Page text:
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Midterms 2018 - a Wind of Change for U.S. Politics?

Three Questions to Stacy Meichtry and Meghan Milloy

INTERVIEW - 12 November 2018

On Tuesday, November 6th during the US midterms elections, Democrats took control of the House of Representatives while Republicans secured a continued Senate majority. Meghan Milloy, co-founder of Republican Women for Progress and currently a Robert Bosch Stiftung fellow, and Stacy Meichtry, the Paris Bureau Chief of The Wall Street Journal share their reactions on the results. Meghan Milloy and Stacy Meichtry explain the consequences of a split Congress for the President’s agenda and analyse to what extent those elections brought a wind of change in US politics.

What does the new power split in Congress mean for US politics in the next two years?

Meghan Milloy
The new majority in the House of Representatives now gives the opportunity for Democrats to block President Trump’s administrative agenda. Democrats hold the subpoena power, they can chair committees (such as the intelligence committee) and lead investigations into Mr. Trump and his administration (notably on tax return). However there is a danger over the next two months, before the new legislators assume their new offices in January 2019, that the government might play defense on the investigation processes that are to be launched. The Mueller investigation for example is particularly at risk of being tampered by Trump’s administration between now and January.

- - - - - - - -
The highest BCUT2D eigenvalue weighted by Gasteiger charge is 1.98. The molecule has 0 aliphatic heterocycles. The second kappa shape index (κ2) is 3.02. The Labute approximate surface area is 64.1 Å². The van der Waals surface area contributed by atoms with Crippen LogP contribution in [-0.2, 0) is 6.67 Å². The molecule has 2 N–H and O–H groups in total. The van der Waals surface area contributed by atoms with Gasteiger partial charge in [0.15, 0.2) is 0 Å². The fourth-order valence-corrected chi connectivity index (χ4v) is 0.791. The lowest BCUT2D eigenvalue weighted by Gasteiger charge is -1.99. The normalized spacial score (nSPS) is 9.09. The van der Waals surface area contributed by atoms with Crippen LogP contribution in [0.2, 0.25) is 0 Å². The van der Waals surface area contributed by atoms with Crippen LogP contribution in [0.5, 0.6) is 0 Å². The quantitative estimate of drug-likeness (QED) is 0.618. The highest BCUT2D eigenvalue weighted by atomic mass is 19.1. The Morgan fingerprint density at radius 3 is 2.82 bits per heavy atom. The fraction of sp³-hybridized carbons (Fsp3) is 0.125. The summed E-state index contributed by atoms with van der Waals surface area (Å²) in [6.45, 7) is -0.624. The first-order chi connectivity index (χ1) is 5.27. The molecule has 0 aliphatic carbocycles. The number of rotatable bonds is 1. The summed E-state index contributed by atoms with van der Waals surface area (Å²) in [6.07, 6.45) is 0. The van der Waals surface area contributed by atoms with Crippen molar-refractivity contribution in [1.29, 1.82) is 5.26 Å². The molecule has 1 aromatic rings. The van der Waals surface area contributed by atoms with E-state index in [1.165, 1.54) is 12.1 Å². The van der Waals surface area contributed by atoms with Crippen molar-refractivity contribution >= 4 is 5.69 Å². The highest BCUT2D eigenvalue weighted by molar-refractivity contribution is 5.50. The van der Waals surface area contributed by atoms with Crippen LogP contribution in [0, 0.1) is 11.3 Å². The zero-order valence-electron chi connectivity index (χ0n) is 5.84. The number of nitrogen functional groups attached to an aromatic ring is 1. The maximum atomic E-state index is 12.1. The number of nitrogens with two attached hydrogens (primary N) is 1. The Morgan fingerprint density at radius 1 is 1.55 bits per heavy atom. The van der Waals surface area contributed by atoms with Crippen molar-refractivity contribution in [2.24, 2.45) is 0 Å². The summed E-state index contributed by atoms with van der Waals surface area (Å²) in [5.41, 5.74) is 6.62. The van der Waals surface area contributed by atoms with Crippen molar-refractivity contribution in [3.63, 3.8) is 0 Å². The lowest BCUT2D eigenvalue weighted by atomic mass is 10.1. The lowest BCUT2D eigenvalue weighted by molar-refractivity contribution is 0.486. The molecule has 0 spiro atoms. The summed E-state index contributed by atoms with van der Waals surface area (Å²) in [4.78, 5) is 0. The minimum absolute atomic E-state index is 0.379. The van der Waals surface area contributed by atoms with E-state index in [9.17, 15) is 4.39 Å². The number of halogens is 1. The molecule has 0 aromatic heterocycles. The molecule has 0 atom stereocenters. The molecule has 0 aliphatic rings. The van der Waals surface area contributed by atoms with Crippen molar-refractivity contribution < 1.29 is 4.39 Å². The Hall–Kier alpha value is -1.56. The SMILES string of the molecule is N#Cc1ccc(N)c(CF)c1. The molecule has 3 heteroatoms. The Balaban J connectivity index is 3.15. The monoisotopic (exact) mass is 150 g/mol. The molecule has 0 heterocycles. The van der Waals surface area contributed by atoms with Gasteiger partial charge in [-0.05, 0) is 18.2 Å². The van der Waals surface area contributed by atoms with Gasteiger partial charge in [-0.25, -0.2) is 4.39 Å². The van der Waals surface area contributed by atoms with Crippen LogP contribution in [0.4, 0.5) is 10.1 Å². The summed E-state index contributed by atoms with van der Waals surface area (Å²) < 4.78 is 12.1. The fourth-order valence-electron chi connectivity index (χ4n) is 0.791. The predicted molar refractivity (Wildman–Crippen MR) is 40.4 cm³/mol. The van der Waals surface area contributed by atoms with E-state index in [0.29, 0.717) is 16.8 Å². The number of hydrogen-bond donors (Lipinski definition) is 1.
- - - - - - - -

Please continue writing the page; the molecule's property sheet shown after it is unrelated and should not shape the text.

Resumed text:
The question is whether Democrats will want to work on bipartisan agreements or whether they will just use their majority to completely block Trump’s agenda.

Regarding new legislations to be passed, few are likely to emerge unless the Democrats and the Republicans come together on less controversial subjects than healthcare or the budget (infrastructure for example). The question is whether Democrats will want to work on bipartisan agreements or whether they will just use their majority to completely block Trump’s agenda. The latter seems, to date, more likely.

Stacy Meichtry
For Democrats, the subpoena power is both a blessing and a curse. Indeed the Democrats are now empowered to launch investigations but if they push too hard, they will provide Donald Trump and the Republicans with useful talking points for the next 2020 Presidential elections.

As regards the possibility of an impeachment, a ⅔ majority in the Senate is needed in order to convict a President. Democrats in the House will have to carefully calibrate this probability because they do not want to see a repeat of what happened with Bill Clinton (the House of Representatives initiated the impeachment of Bill Clinton in 1998 but he then was acquitted all of charges by the Senate).

Can the results be considered as a defeat for Mr. Trump or as a "tremendous success" as the US President tweeted on the night of the results?

Stacy Meichtry
Trump has a tendency to talk using hyperboles but what is true is that those midterm elections definitely showed his ability to consolidate his leadership and control of the Republican party.